Doctor’s memoir reads like good fiction
There’s a reason autobiographies, particularly of non-celebrities, are toward the bottom of most lists of people’s favorite book genres. Some people have interesting lives and can’t write; other people have good story-telling skills, but their lives are less interesting than they think.
But Dr. Erica Elliott’s recent memoir of her life as a white woman on the Navajo Reservation in the early 1970s reads like a good novel. She knows how to tell a story, and has plenty to tell. I read her 197-page book, “Medicine and Miracles in the High Desert: My Life among the Navajo People,” almost in one sitting, and was sad when it was over (although she says in the afterward she’s working on three sequels).
Whether it would be as interesting to Navajos (like Elliott, I’m a bilagáana) is hard to tell, but I think particularly young Diné might be interested to know what the Navajo Nation was like 50 years ago.
As a current Chinle resident who arrived in 2005, I can say things have changed a lot. Elliott, who started out as an elementary school teacher before getting her M.D., was confronted by students who wouldn’t look at her (out of respect), barely spoke English and spit tobacco juice on the floor, as they were used to in their dirt-floor hogans.
Hogans far outnumbered trailers at that time, and there were ceremonies — either traditional Navajo or Native American Church — nearly every weekend. Now-busy U.S. 191 was a sleepy two-lane road, and it was about the only paved road in the area. The Tséyi’ Shopping Center was not yet built, and trading posts were still the major source of goods for many people. The teachers hung out at Fleming Begaye’s little café; fast food was still in the future. Everyone had sheep, and knew how to herd and butcher. And anyone could hike into Canyon de Chelly with or without a guide.
I found myself wishing I could have seen Chinle then, when it was still so … Navajo.
Unlike the other teachers at Chinle Boarding School, most of whom were close to retirement and took every opportunity to leave the rez, the 20-somethng Elliott plunged into the culture. She visited every student at his or her home, winning over their parents by helping with the household tasks. She learned the language, and accepted every invitation to a ceremony (to this day, she credits an NAC ceremony with curing an unexplained hard lump in her neck).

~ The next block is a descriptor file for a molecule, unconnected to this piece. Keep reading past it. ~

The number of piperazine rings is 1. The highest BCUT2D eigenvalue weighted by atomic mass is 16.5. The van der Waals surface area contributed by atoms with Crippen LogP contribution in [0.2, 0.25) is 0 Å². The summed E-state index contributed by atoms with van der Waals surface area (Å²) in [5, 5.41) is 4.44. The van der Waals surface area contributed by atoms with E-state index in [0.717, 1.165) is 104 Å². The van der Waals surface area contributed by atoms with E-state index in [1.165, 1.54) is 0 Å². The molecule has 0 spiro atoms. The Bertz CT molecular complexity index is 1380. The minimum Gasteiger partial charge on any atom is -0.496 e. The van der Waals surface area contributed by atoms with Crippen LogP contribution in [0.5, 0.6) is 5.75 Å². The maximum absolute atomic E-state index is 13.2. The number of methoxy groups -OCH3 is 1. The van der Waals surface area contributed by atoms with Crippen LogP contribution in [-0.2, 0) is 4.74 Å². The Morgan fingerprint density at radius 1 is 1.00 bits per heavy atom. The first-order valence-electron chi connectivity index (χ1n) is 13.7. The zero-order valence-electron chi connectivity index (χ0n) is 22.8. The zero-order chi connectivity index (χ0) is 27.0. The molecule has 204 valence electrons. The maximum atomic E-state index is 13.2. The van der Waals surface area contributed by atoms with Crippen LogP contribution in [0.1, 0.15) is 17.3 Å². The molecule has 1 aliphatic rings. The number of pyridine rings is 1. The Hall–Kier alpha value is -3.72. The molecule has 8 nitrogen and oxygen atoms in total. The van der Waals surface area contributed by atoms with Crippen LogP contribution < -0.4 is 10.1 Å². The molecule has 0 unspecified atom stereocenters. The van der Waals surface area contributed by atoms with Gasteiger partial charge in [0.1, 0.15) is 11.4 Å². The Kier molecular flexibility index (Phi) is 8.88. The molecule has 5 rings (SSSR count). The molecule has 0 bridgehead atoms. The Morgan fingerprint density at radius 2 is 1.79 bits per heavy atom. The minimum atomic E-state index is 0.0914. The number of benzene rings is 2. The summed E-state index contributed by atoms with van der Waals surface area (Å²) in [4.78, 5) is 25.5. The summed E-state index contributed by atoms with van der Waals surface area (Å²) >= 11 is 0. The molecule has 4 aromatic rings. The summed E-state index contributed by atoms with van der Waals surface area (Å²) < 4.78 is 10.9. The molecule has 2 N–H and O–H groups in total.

She was a pioneer in bilingual, bicultural education, trying to meet her students where they were at and learn from them as they learned from her. One summer vacation was spent with her boyfriend’s parents, herding sheep in Red Valley and learning the intricacies of Diné Kehji (sometimes the hard way). She learned to card, spin, weave and butcher.
It wasn’t all cross-cultural bliss; she narrowly escaped being raped and murdered in an unnamed border town, and while camping in southern Utah, came face-to-face, quite literally, with a mountain lion.
While she only lived on the reservation two years, Elliott sure packed a lot in.
The experience was a turning point for her as she spent the next years traveling the world and trying to find her calling. During a stint in the Peace Corps in Ecuador, she discovered a gift for healing, and went back to school, first for a master’s in education and then … “Against all odds — no money, considered too old at 29, wrong gender and wrong background with my liberal arts degree — I applied to the University of Colorado School of Medicine.”
After receiving her M.D., she returned to the Four Corners, taking a job in what was then a tiny, flood-prone, severely understaffed clinic in Cuba, New Mexico. This led to more adventures, but they were more in the realm of sleep deprivation and tense moments doing procedures she had never done before, a medical textbook open near the operating table, with coaching over the telephone by a more experienced physician in Gallup.
By the end of the book, the prayers said for her at an NAC ceremony are uncannily fulfilled.
Although she is trained in Western medicine, Elliott never forgot the healing she had seen and experienced herself through ceremonies, herbs and prayer. Along with the intuition that has always guided her life, they remain a part of her as she practices in the co-housing community she founded in Santa Fe.
The lesson from this extraordinary life is obvious: The treasures gained by living with an open heart and open mind are worth the risks.
To repay the children of Chinle (or by now, their grandchildren) for the life experience she gained from them, Elliott recently donated 1,400 copies of her book to the Chinle Unified School District. If you’re unable to borrow one, you can buy “Medicine and Miracles in the High Desert” (Balboa Press, 2020) on amazon.com for $3.99 on Kindle, $24.35 for hardcover or $12.39 for paperback.